In the middle of sending a friend literally 23 text messages about gay athletes in the Olympics, and trolling the Wikipedia lists for other gays who have competed, I realized that I had enough passion about this subject that for the sake of my friendship, it probably needed to just be a blog.
The Winter Olympics are coming up, and for the first time in history, the United States is sending out LGBTQ athletes to the games. Adam Rippon and Gus Kenworthy will be the first American men (and actually the first gay men ever) to participate in the Winter Olympics. Rippon will be competing in figure skating, and Kenworthy will be doing something called slopestyle, which appears to be skiing with flips. Neither athlete is a fan of Mike Pence, who will be leading the US delegation.
I am unbelievably excited about this. A year ago, I didn't really know what slopestyle was, but this year before Kenworthy made the US team, my most googled question was "is gus kenworthy in the olympics yet?" I willingly watched footage of past free skates and short programs by Adam Rippon. I now know the difference between a free skate and a short program, and this from someone who believes all winter sports were invented by a drunk Northeasterner with a death wish. Who looks at a mountain covered in snow and thinks "man if only I could get down that as FAST AS POSSIBLE on two sticks THINNER THAN MY FEET?" Only drunk people from New Hampshire probably.
I think it's obvious that I've never been skiing. Or snowboarding. Or even ice skating really, unless you count remaining upright at Rockerfeller Center while pulling myself around the rink by the rail. Then I've been ice skating. But I'm not a winter sports gal.
My general distrust of winter sports is why my all consuming obsession with Rippon and Kenworthy is such a surprise to me. Of course, part of the obsession is because they're gay. Rippon and Kenworthy are not just the first openly gay Americans to compete in the Winter Olympics, they're also the first openly gay men to compete for America in any Olympics ever.
But they're not the first openly gay people to compete for America. In fact, openly gay and bisexual women have been competing in the Olympics since 2008. There may have even been an openly gay man from American competing, equestrian Robert Dover, but gay athletes were so rare prior to 2008, that no one was keeping strict records.
Starting in 2008, the United States has consistently sent gay and bisexual women to the Summer Olympics. Many of these women have won gold medals, including three time gold medalist Seimone Augustus who plays basketball and gold medalist Megan Rapinoe, who plays soccer. The United States also sent women to play rugby and softball, participate in the high jump, and sent one woman who participated in the kayak whitewater slalom. Yes! That's a sport!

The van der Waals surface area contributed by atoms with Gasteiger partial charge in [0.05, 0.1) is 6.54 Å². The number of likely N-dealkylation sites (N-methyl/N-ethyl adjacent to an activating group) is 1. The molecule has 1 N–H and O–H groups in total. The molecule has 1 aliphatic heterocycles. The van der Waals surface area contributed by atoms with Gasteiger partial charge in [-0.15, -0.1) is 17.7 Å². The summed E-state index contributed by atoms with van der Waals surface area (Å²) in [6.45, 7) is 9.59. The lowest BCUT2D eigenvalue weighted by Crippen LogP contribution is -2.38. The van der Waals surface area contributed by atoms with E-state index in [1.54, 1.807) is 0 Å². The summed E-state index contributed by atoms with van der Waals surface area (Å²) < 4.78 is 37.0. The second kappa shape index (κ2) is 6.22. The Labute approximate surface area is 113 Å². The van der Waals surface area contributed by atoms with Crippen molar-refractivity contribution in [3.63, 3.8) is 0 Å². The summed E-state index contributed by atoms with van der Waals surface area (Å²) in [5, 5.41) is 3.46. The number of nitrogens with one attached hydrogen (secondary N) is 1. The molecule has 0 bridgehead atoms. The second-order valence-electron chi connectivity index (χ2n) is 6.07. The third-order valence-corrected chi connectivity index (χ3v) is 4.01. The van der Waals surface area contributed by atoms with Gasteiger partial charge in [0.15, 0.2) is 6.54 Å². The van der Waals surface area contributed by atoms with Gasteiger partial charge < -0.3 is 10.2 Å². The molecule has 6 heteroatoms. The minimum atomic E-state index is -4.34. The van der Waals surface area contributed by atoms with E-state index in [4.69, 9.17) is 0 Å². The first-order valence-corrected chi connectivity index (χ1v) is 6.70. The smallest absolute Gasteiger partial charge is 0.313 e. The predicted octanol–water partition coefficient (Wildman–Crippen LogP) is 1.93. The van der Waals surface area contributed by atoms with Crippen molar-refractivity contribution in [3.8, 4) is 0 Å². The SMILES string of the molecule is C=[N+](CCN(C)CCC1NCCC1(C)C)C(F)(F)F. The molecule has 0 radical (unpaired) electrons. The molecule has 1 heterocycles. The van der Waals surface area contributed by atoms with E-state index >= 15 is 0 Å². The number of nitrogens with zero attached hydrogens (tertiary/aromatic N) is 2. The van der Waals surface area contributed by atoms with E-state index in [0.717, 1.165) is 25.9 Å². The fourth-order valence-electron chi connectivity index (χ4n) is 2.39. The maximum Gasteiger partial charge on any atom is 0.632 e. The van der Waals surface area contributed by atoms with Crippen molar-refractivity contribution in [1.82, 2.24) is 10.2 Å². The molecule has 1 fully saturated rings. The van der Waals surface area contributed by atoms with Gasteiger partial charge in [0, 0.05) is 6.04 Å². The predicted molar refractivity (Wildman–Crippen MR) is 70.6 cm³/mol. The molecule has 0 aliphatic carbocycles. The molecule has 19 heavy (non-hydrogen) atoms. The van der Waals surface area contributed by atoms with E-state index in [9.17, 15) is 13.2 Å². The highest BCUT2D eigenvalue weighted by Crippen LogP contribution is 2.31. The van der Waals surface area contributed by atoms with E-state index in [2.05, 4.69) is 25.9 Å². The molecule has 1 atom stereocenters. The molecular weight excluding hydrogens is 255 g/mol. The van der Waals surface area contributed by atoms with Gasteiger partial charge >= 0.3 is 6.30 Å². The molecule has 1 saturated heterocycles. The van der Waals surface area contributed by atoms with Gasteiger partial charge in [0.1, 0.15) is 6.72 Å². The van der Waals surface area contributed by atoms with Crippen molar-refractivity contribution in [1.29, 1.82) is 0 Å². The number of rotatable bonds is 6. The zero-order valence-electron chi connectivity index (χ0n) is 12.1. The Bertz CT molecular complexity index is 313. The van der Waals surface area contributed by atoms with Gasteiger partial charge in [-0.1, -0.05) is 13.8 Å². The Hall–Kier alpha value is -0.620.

So why wasn't I as excited about Ashley Nee, whitewater slalom racer, as I am about Kenworthy and Rippon? Why don't I follow Seimone Augustus on instagram, or chart the progress of the US women's softball team?
The answer to this, and many other things, is sexism. As an American, I'm steeping in a culture that elevates men's sports and barely pays the women in the WNBA enough to make a living. I care very little about sports, but even I grew up going to men's baseball games, watching men's football and generally only exposed to men's sports.
On top of that, at least in my experience, gay men usually get more media attention than gay women, especially when they are the purported "first" to do something. Not to mention that there's a strong stereotype of gay women playing softball, and a strong stereotype against gay men in sports. And as much as I like to pretend I'm enlightened, above sexism, and above internalized homophobia, I grew up in it just like everyone else. I still fall victim to sexist and homophobic patterns of thought.
Why write a blog post admitting that my all-consuming obsession with two winter Olympics athletes is the result of sexism? Because I think there is value in showing that sexism can happen regardless of whatever good intentions a person may have. I see so many people trying to convince others that they are not sexist or racist when they have done an obviously sexist or racist thing. You don't have to believe in your heart that women are weaker than men to realize that our society is incredibly sexist and you may have picked up on sexist behaviors without even realizing it.
Even if it's something as small as being way too invested in the career trajectory of two Olympians, I think there's value to admitting that I too, even as a gay woman, fall victim to sexism and homophobia. Maybe it will help other people examine their own small prejudices, and be a little more willing to listen when marginalized groups tell them their behavior is sexist or racist or homophobic. You don't have to be Fred Phelps to take stock of your own prejudices, be conscious of them, and try to do better in the future.
But that all being said, if Kenworthy and Rippon don't medal I will be furious, so jot that down and prepare yourselves.